3000
Girls U-14
1   Padmini Rout 2188 IND 1994/01/05 5 53½ 2137
4500
2   Lakshmi Sahiti P 2136 IND 1993/08/19 47 2077
2250
3   Bavana V 1976 IND 1993/10/06 40 1915
2250
Boys U-12
1 FM Vidit Santosh Gujrathi 2213 IND 1994/10/24 6 48 2109
2250
2 FM Prasanna Rao 2227 IND 1994/04/28 50 2160
1800
3   Ankit R  Rajpara 2039 IND 1994/04/27 48½ 2155
1350
Girls U-12
1   Pujari Rucha 1953 IND 1994/07/02 41½ 2031
2025
2   Greef Melissa 1948 RSA 1994/04/15 41½ 2018
2025
3   Sahari J 1775 IND 1995/12/28 36½ 1903
1350
Boys U-10
1   Dheeraj Kumar N 2126 IND 1996/12/06 5 43½ 2052
2250
2   Sai Krishna G V 2057 IND 1996/05/19 49½ 2158
1575
3   Shiven Khosla 1943 IND 1996/06/29 48 2175
1575
Girls U-10
1   Sahajasri 1936 IND 1996/09/15 43½ 1997
2025
2   Akhila J 0 IND 1997/12/17 34 1891
2025
3   Dharanisree R 0 IND 1998/04/23 3 34 1751
1350

Excerpts from the Press Conference


Nigel Short speaking to the press and audience at the closing ceremony

On the Commonwealth Chess Association & the Championship:
It's a very loose body. I started my association last year. My predecessor, Mr.P.T. Ummer Koya ran this body as his personal fiefdom. He didn't communicate with any of the officer-bearers and never responded to any of the e-mails. So we have started from scratch and are recovering from a bad situation. If we look back at the history of the event, it is held infrequently. Previously it was incorporated with Lloyds Bank. Thereafter, few Commonwealth Championships have taken place in London, Australia, Malaysia. In the last decade or so India has been the prime organizer. It has got tremendous chess strength. Basically, chess and Commonwealth do not mix. Most Commonwealth nations are not good at chess. India and UK are exceptions. Just to help the game we need unique Commonwealth Championship. It was stupid to incorporate the event with International Open (1999) where players from Russia & Uzbekistan participated. I hope the  next edition in South Africa would bring in a change for better in terms of representation as players from countries like Botswana, Zambia, Kenya and Uganda can participate. This will help in developing Chess strength.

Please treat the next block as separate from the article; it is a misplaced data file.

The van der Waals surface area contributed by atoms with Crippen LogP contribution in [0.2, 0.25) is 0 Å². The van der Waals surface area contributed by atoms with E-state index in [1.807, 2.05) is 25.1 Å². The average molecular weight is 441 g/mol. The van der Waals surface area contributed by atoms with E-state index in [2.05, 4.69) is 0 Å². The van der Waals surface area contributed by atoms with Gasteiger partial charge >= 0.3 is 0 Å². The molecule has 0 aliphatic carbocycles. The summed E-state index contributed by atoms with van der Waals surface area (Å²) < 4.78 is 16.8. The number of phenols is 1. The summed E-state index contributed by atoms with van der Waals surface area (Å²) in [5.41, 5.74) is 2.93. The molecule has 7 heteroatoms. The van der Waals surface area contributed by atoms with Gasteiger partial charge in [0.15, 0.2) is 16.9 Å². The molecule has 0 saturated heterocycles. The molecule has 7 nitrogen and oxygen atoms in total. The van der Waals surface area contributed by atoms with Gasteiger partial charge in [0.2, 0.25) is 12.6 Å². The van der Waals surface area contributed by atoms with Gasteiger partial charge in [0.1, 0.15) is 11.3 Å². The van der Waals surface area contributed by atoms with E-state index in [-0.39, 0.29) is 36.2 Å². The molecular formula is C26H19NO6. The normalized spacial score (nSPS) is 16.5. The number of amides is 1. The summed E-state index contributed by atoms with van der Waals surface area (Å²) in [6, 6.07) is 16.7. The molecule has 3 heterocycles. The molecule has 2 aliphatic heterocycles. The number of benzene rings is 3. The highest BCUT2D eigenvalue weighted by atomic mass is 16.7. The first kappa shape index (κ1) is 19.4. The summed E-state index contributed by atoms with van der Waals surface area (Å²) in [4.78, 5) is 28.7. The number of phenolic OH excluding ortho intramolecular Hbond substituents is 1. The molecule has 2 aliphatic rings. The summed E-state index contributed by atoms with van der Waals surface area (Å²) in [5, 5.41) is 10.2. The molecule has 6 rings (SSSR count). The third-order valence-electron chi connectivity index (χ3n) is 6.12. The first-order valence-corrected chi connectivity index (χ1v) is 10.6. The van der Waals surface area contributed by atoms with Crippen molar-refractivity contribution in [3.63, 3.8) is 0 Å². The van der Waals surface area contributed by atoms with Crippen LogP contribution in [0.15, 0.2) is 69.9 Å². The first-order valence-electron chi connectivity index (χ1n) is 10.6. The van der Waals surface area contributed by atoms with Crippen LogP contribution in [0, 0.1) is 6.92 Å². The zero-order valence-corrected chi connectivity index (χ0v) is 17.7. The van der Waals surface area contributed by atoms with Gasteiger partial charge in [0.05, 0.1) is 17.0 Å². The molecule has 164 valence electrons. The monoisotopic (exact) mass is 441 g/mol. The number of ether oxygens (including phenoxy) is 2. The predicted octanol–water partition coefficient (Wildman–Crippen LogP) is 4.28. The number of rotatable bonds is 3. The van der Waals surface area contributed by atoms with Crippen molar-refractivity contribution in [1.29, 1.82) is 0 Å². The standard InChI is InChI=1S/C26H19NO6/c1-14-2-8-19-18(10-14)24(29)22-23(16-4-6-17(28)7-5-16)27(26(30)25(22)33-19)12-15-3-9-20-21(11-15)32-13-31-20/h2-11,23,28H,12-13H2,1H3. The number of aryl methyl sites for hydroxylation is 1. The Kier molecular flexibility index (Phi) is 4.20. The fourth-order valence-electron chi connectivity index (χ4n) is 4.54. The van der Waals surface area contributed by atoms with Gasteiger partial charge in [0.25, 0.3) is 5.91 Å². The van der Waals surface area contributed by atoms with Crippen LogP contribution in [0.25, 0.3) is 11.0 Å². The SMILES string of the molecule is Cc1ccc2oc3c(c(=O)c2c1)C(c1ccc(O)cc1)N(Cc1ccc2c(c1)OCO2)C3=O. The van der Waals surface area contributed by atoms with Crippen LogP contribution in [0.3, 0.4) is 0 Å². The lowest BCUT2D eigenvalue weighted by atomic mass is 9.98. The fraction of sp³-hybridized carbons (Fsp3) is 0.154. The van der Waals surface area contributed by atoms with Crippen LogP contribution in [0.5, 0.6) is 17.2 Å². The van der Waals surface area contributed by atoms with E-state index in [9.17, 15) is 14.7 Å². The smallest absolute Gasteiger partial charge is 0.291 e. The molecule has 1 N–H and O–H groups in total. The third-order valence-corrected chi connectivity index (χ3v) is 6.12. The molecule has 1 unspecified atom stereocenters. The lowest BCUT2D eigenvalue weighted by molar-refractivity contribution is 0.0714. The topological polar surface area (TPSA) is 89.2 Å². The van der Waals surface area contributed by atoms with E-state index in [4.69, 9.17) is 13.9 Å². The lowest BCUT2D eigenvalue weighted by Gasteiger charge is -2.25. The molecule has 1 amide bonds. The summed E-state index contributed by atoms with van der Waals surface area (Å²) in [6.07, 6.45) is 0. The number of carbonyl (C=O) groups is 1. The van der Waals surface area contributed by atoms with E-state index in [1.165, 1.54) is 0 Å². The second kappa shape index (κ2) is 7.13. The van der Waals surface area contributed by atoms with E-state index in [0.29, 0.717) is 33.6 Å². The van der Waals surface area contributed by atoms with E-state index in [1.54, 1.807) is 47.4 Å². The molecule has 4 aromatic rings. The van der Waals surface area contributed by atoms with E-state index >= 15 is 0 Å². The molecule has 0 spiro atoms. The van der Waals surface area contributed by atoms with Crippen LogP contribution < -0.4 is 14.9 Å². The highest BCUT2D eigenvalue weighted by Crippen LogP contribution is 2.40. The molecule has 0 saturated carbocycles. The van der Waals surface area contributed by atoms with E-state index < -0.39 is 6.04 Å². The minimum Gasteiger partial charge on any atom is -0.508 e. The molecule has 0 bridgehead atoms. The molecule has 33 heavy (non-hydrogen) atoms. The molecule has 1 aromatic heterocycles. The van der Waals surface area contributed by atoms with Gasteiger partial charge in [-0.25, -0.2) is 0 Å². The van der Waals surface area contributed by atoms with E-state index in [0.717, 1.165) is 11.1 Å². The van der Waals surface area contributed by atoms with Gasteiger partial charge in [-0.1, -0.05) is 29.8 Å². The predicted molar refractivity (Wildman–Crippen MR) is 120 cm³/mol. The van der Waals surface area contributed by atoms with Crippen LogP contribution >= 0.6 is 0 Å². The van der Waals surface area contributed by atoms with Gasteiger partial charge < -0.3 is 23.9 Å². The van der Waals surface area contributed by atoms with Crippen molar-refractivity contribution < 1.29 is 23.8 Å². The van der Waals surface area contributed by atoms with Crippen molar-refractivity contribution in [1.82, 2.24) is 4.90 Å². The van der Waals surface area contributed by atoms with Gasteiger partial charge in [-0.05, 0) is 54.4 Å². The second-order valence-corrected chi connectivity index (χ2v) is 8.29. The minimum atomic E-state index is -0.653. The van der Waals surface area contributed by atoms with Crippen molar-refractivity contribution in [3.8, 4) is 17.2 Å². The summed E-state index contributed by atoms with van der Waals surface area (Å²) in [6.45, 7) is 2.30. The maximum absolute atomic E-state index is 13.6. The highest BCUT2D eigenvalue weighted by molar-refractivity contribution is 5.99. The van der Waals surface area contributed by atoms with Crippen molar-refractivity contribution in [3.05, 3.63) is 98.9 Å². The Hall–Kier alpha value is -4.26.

On his trainee, young sensation GM Parimarjan Negi:
I am very impressed with what I have seen. I have worked with him. He is very intelligent, hard working and one of the best chess players to emerge after Anand in India. We will see a lot more of him.

Anand & Parimarjan:
Anand is like a God! Cannot compare Anand to Parimarjan. He (Parimarjan) is supremely talented and has done great things at an early age but he has a long way to go. Things are tougher in chess world and computers have raised the standards to an unprecedented levels. The laptop is now a powerful learning tool for the chess players, which makes the difference. Parimarjan figures in top 300 players and that is a big achievement. Much more significant is that he is rising

On Chess Titles:
The GM title of today is not the GM title of twenty years ago. The requirement for norms has been reduced. Earlier, one got a GM norm from a 13-round tournament. Now you can get the same norm from a 9-round event. This is a political act by FIDE for their own gains as they have lowered the standards to create more Grandmasters. If at all they want more GMs, they should raise the level of players rather than lower the qualification. With this, FIDE has gone the other way round. The result is that lot of players have bought titles. I am not naming anyone but, I know what I am talking. FIDE does little to stop this practice. In fact, they encourage. The Federations are happy that they have produced titled players, the players are happy, the players who sold are happy. The titles are now available for as low as 30 Euro. This is nice little corrupt business. The solution is to abolish titles. The titles have no relevance. We should only have rankings as in Tennis. Just get rid of stupid titles.